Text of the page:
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July 16, 2012

This is just a phenomenal example of taking the 5th and standing by it in the face of government overreach

Read the whole thing. David House is being investigated in connection with Bradley Manning's alleged passing of classified war crime files to WikiLeaks. Manning has been held in conditions defined as torture for over a year while Obama's justice department desperately searches for a rope to hang him with. David House responds to the fishing expedition from Justice with style and smarts. David House Grand Jury Notes - Pastebin.com
Record begins: 4:10pm [David House is sworn in and informed of his rights] Patrick Murphy: Would you please state your full name for the record? David House: My name is David House. PM: Did you meet Bradley Manning in January 2010? DH: On the advice of counsel, I invoke my right to remain silent under the Fifth Amendment to the United States Constitution. I am concerned that this grand jury is seeking information designed to infringe or chill my associational privacy, and that of others, guaranteed by the First Amendment to the United States Constitution, and that it is using information obtained without a search warrant in violation of the Fourth Amendment to the United States Constitution. I define the preceding statement as “invoke”, and when I say “I invoke” in the future I am referring to this statement. Deborah Curtis: Exhibit 1-A? PM: Mr. House, please direct your attention to the screen behind you, exhibit 1-A. DC: I can’t make it bigger. PM: Try… here, remove that bar on the side. DC: That didn’t work. DH: Do you guys need help? DC: We just need to make it bigger. Can everyone see this okay? PM: Ok… we’re going to continue. [A still image from the Frontline PBS special is displayed on the screen. Four figures are standing in front of the BUILDS logo, one figure has her back turned.] PM: Mr. House, can you identify the man on the right? DH: I invoke. PM: Can you identify the man standing second from right? DH: I invoke. PM: Ok, can you identify the person with bright-colored hair, standing here? DH: I invoke. PM: Are we to believe that identifying that individual would somehow incriminate you? DH: On the advice of counsel, I invoke my right to remain silent under the Fifth Amendment to the United States Constitution. I am concerned that this grand jury is seeking information designed to infringe or chill my associational privacy, and that of others, guaranteed by the First Amendment to the United States Constitution, and that it is using information obtained without a search warrant in violation of the Fourth Amendment to the United States Constitution. PM: Ok, can you identify the man on the left? PM: I would like to observe for the record that Mr. House is taking notes. DH: As to the previous question, I invoke. PM: Why are you taking notes? DH: Invoke. Bob Wiechering: I’d like to recommend, at this point, that we take a break and talk to your counsel. . . .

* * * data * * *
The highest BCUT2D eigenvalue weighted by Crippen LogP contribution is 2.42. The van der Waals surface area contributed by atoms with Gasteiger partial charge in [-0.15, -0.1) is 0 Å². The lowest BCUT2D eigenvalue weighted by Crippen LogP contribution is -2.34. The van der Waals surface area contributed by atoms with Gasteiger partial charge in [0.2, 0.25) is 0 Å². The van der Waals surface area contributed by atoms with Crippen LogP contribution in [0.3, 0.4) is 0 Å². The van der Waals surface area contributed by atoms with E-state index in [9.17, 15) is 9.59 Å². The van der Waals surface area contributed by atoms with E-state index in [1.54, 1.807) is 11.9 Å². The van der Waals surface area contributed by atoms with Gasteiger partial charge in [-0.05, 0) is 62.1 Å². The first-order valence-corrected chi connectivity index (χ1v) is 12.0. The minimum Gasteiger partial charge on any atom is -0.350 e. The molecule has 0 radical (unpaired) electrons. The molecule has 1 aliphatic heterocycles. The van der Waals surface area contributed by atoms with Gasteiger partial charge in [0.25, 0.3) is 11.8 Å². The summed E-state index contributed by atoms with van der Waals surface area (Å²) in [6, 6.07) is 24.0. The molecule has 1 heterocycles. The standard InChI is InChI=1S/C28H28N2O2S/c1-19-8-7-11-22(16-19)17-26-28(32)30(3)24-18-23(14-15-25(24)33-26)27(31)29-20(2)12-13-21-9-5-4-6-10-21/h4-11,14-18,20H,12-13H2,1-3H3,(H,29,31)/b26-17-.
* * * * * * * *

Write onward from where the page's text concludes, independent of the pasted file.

July 13, 2012

Florida threatens to jail man for registering voters over the MLK holiday

I'm SURE the guy being black had nothing to do with Florida throwing the book at him. Meet The Florida Man Who Was Threatened With Prosecution For Registering Voters | ThinkProgress
HOUSTON, Texas — All Sabu Williams wanted to do on Martin Luther King, Jr. weekend was register voters. One can imagine his surprise, then, when soon thereafter he received a letter from the state supervisor of elections threatening him with prosecution. The letter claimed Williams, president of the Okaloosa County NAACP, had run afoul of Florida’s new voter suppression law, which was passed by the Republican-controlled legislature last year. The law cut the state’s early voting period in half and enacted a host of new requirements on voter registration groups, including that they must turn in completed forms within 48 hours exactly or face a fine. (The 48-hour rule has since been blocked by a federal judge.) After the rule was first put in place, the NAACP was the only group in Okaloosa County that braved the new pitfalls and continued to register voters. However, when they registered voters over MLK weekend, they were charged with submitting the forms an hour late on Tuesday, despite the fact that they were unable to submit forms on Monday because it was a holiday. “We’re here the very first day that you’re open at 2 o’clock in the afternoon and you’re saying that we’re an hour late?” Williams asked. “You’ve got to be kidding me.” He soon received a letter from the state supervisor of elections. “We appreciate you going out and registering voters,” the letter read. “However, you were late for two of those and if you’re late anymore we’re going to turn this over to the Florida Department of Justice . . .